DEAR MARY ANN: My dear friend's husband is having an affair. Several of our friends are aware of the affair, but his wife isn't. My friends want me to tell her, but I want to stay out of it. What do you suggest?
-- WANTS TO STAY OUT OF IT
DEAR WANTS STAY OUT OF IT: If you tell your friend about her husband's affair, she may resent your role as self-appointed morals counselor. Even with the "aha" moment you provide, she is likely to remain loyal to her husband. She may be looking the other way because she feels it is her only choice in an effort to salvage her marriage and family. Defending her husband is part of her denial. It is better if you remain silent.
That said, if you have actual knowledge of a dalliance, you may be doing the right thing by telling your friend about her husband's indiscretion. Your information could be the catalyst that confirms her suspicions and gives her the impetus to confront him. Infidelity is a reality; so are STDs and drained investment accounts. Although you jeopardize your friendship by intruding into her private matters, you are supporting your friend by informing her of her husband's indiscretion.
To remain silent or to inform are serious choices that should be made on a case-by-case basis minus any drama or gossip.
DEAR MARY ANN: My wife of 10 years and I have a close and loving relationship in most respects. One facet of our relationship that is troubling and hurtful to me is that she refuses to tell me or discuss who she votes for in any election. I find this to be most unusual and confounding for a married couple with a fine relationship that includes devotion and respect for each other. I told her this week that it is hurtful to me. She said nothing, which exacerbates the situation.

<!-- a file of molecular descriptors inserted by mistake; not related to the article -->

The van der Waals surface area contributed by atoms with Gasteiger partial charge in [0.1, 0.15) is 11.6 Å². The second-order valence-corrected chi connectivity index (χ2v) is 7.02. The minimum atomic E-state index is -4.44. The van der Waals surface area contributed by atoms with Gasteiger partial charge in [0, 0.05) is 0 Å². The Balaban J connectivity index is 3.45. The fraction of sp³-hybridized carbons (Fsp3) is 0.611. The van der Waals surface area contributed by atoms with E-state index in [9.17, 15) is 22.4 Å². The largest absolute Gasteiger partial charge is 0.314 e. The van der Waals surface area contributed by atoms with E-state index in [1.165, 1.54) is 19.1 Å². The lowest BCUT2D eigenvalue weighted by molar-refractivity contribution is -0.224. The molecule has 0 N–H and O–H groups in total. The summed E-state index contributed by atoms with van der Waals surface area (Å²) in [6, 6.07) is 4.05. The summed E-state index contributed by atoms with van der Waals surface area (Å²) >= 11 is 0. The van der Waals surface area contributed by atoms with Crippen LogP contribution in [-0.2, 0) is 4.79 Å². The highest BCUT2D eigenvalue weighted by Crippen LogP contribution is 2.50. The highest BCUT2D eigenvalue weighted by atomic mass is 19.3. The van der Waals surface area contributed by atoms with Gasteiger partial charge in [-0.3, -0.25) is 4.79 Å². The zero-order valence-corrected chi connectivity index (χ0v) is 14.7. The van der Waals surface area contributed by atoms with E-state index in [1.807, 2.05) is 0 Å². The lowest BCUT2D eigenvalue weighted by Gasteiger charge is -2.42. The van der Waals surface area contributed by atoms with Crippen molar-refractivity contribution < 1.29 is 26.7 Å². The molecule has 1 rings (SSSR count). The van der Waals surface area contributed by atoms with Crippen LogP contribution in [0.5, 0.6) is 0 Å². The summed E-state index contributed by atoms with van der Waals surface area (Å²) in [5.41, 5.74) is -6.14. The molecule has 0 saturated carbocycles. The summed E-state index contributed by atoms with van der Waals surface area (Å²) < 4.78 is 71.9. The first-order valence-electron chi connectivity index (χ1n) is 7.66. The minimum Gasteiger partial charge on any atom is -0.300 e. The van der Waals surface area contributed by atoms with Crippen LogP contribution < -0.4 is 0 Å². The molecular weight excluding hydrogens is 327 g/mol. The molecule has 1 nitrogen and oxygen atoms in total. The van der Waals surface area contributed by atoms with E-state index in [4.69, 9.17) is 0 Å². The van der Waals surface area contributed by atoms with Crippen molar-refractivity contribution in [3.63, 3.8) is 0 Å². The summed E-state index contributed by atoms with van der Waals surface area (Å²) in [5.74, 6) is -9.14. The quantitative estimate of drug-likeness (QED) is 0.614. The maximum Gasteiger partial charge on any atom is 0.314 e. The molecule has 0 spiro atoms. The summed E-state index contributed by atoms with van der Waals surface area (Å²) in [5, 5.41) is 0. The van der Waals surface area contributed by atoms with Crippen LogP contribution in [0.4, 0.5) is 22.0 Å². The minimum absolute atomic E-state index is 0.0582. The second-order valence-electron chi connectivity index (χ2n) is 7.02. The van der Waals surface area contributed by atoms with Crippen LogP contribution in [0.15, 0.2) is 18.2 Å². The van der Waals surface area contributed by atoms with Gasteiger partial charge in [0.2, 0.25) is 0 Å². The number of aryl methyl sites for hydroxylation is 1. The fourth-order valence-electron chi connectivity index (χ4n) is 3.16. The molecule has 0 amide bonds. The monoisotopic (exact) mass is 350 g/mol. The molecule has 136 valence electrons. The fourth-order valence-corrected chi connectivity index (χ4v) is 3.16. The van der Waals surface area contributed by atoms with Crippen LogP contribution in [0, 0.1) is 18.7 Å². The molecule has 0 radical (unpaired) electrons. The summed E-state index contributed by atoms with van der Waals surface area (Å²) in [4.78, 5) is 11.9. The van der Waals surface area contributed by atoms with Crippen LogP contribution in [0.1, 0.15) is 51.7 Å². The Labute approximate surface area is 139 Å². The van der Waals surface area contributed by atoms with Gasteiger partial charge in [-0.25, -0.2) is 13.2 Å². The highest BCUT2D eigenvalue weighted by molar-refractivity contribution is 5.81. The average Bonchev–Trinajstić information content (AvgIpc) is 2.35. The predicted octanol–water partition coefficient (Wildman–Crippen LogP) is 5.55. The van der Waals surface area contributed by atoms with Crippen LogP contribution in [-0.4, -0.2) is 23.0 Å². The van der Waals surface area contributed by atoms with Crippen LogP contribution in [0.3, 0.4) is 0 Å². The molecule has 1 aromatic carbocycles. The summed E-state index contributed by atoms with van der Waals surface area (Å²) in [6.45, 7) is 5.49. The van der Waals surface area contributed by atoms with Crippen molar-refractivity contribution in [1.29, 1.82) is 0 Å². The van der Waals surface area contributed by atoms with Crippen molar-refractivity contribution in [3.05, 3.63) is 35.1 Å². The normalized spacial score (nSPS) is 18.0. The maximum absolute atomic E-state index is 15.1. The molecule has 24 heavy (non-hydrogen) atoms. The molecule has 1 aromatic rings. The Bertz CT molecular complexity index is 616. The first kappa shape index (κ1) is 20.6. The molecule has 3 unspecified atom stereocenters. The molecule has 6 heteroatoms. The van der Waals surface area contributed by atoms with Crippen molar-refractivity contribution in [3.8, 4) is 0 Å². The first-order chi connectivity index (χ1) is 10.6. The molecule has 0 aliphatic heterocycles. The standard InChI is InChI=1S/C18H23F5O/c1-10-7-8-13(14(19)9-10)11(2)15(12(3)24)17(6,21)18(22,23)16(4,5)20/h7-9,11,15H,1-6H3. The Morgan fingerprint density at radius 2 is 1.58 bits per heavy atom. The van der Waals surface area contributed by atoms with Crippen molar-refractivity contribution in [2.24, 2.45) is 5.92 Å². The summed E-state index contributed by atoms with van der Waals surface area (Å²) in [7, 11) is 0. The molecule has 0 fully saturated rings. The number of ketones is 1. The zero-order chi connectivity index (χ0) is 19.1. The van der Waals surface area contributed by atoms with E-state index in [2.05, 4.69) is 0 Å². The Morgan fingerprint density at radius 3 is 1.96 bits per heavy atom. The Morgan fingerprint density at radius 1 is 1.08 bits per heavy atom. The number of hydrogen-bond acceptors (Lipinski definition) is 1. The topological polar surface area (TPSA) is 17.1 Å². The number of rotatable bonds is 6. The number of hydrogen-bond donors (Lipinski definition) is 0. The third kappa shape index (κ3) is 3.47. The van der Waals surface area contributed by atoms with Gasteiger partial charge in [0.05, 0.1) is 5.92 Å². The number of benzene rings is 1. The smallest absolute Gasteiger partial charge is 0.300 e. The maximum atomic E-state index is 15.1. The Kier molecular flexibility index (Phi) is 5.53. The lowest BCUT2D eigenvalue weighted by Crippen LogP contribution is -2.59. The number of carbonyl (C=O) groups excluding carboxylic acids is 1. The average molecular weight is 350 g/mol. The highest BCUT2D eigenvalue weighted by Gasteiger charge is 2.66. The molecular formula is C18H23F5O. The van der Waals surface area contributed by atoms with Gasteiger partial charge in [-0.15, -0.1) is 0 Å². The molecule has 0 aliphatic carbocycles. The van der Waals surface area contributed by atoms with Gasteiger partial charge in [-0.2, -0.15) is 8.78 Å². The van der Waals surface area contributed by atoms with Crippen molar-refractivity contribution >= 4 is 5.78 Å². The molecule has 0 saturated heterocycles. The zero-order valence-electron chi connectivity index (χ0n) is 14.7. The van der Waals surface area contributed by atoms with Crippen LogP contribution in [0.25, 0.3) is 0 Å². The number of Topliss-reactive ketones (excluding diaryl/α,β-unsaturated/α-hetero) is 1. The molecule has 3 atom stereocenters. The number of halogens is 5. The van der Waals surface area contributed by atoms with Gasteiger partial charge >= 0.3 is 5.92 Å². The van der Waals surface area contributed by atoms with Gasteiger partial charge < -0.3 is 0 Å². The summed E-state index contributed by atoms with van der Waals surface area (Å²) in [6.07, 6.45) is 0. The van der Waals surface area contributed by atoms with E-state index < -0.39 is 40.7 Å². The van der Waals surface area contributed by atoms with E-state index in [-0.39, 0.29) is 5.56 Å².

I am an outspoken, opinionated person with political views galore, but I know from discussions that our views intersect on most issues. I have assured my wife that I would not ridicule or denigrate her if her ballot choices are not mine, yet this does not seem to matter to her.
I suppose I have to deal with a position that I feel is unreasonable, or do you feel that I am being unreasonable?
-- POLITICALLY CURIOUS HUSBAND
DEAR CURIOUS HUSBAND: Your assurances to your wife that she will not be criticized or belittled for making her own political decisions are falling on deaf ears. Your wife's choice of candidates could be the same as yours, but she doesn't want to share that information with you. What she is asking for is some space and privacy. Let the secrecy of her ballot remain a mystery. You are being unreasonable on this one.
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